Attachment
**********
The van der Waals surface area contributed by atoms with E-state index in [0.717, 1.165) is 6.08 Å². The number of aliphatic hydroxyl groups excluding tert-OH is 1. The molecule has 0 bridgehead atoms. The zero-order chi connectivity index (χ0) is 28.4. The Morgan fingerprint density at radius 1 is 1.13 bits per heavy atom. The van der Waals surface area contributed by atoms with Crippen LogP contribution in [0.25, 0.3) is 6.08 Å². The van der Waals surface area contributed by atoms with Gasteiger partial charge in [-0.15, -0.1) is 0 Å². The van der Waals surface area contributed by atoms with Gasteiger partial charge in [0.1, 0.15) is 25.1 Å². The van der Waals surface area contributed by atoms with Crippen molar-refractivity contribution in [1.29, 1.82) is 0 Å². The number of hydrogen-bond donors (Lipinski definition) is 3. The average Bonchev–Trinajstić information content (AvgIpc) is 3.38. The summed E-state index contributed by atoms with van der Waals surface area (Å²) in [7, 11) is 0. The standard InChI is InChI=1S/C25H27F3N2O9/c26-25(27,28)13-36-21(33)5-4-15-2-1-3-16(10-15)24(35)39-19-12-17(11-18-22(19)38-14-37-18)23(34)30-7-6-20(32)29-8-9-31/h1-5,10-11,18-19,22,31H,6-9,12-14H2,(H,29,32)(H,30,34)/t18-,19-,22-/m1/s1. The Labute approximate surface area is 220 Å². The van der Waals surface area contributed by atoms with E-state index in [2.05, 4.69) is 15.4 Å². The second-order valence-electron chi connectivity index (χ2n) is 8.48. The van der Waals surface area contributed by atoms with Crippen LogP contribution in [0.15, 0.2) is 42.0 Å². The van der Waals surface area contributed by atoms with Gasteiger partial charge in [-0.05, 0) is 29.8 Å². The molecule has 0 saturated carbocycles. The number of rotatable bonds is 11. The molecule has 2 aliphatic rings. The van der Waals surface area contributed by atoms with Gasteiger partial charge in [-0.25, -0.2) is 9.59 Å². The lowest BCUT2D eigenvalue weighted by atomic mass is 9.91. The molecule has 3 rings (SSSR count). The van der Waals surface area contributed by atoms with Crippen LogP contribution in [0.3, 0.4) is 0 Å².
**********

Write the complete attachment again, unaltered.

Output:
The van der Waals surface area contributed by atoms with E-state index in [0.717, 1.165) is 6.08 Å². The number of aliphatic hydroxyl groups excluding tert-OH is 1. The molecule has 0 bridgehead atoms. The zero-order chi connectivity index (χ0) is 28.4. The Morgan fingerprint density at radius 1 is 1.13 bits per heavy atom. The van der Waals surface area contributed by atoms with Crippen LogP contribution in [0.25, 0.3) is 6.08 Å². The van der Waals surface area contributed by atoms with Gasteiger partial charge in [-0.15, -0.1) is 0 Å². The van der Waals surface area contributed by atoms with Gasteiger partial charge in [0.1, 0.15) is 25.1 Å². The van der Waals surface area contributed by atoms with Crippen molar-refractivity contribution in [1.29, 1.82) is 0 Å². The number of hydrogen-bond donors (Lipinski definition) is 3. The average Bonchev–Trinajstić information content (AvgIpc) is 3.38. The summed E-state index contributed by atoms with van der Waals surface area (Å²) in [7, 11) is 0. The standard InChI is InChI=1S/C25H27F3N2O9/c26-25(27,28)13-36-21(33)5-4-15-2-1-3-16(10-15)24(35)39-19-12-17(11-18-22(19)38-14-37-18)23(34)30-7-6-20(32)29-8-9-31/h1-5,10-11,18-19,22,31H,6-9,12-14H2,(H,29,32)(H,30,34)/t18-,19-,22-/m1/s1. The Labute approximate surface area is 220 Å². The van der Waals surface area contributed by atoms with E-state index in [2.05, 4.69) is 15.4 Å². The second-order valence-electron chi connectivity index (χ2n) is 8.48. The van der Waals surface area contributed by atoms with Crippen LogP contribution in [0.15, 0.2) is 42.0 Å². The van der Waals surface area contributed by atoms with Gasteiger partial charge in [-0.05, 0) is 29.8 Å². The molecule has 0 saturated carbocycles. The number of rotatable bonds is 11. The molecule has 2 aliphatic rings. The van der Waals surface area contributed by atoms with Gasteiger partial charge in [-0.25, -0.2) is 9.59 Å². The lowest BCUT2D eigenvalue weighted by atomic mass is 9.91. The molecule has 3 rings (SSSR count). The van der Waals surface area contributed by atoms with Crippen LogP contribution in [0.3, 0.4) is 0 Å².